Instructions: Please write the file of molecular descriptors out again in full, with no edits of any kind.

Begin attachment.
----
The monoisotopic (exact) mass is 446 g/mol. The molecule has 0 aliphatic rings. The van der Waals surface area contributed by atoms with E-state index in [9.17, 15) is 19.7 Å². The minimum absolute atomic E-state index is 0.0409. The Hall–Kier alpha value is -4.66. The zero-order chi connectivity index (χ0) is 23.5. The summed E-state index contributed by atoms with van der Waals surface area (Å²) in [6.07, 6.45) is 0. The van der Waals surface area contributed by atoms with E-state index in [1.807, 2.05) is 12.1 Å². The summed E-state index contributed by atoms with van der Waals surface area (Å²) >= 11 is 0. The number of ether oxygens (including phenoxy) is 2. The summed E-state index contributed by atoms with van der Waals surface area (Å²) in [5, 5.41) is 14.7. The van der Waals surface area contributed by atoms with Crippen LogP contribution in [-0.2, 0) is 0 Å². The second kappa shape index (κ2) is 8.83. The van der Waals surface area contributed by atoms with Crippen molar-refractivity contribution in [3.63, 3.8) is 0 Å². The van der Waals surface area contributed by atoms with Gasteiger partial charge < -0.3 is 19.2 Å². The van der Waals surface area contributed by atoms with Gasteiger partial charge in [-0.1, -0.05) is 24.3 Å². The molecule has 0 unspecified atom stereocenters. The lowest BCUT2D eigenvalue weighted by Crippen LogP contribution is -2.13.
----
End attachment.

The monoisotopic (exact) mass is 446 g/mol. The molecule has 0 aliphatic rings. The van der Waals surface area contributed by atoms with E-state index in [9.17, 15) is 19.7 Å². The minimum absolute atomic E-state index is 0.0409. The Hall–Kier alpha value is -4.66. The zero-order chi connectivity index (χ0) is 23.5. The summed E-state index contributed by atoms with van der Waals surface area (Å²) in [6.07, 6.45) is 0. The van der Waals surface area contributed by atoms with E-state index in [1.807, 2.05) is 12.1 Å². The summed E-state index contributed by atoms with van der Waals surface area (Å²) >= 11 is 0. The number of ether oxygens (including phenoxy) is 2. The summed E-state index contributed by atoms with van der Waals surface area (Å²) in [5, 5.41) is 14.7. The van der Waals surface area contributed by atoms with Crippen LogP contribution in [-0.2, 0) is 0 Å². The second kappa shape index (κ2) is 8.83. The van der Waals surface area contributed by atoms with Crippen molar-refractivity contribution in [3.63, 3.8) is 0 Å². The van der Waals surface area contributed by atoms with Gasteiger partial charge < -0.3 is 19.2 Å². The van der Waals surface area contributed by atoms with Gasteiger partial charge in [-0.1, -0.05) is 24.3 Å². The molecule has 0 unspecified atom stereocenters. The lowest BCUT2D eigenvalue weighted by Crippen LogP contribution is -2.13.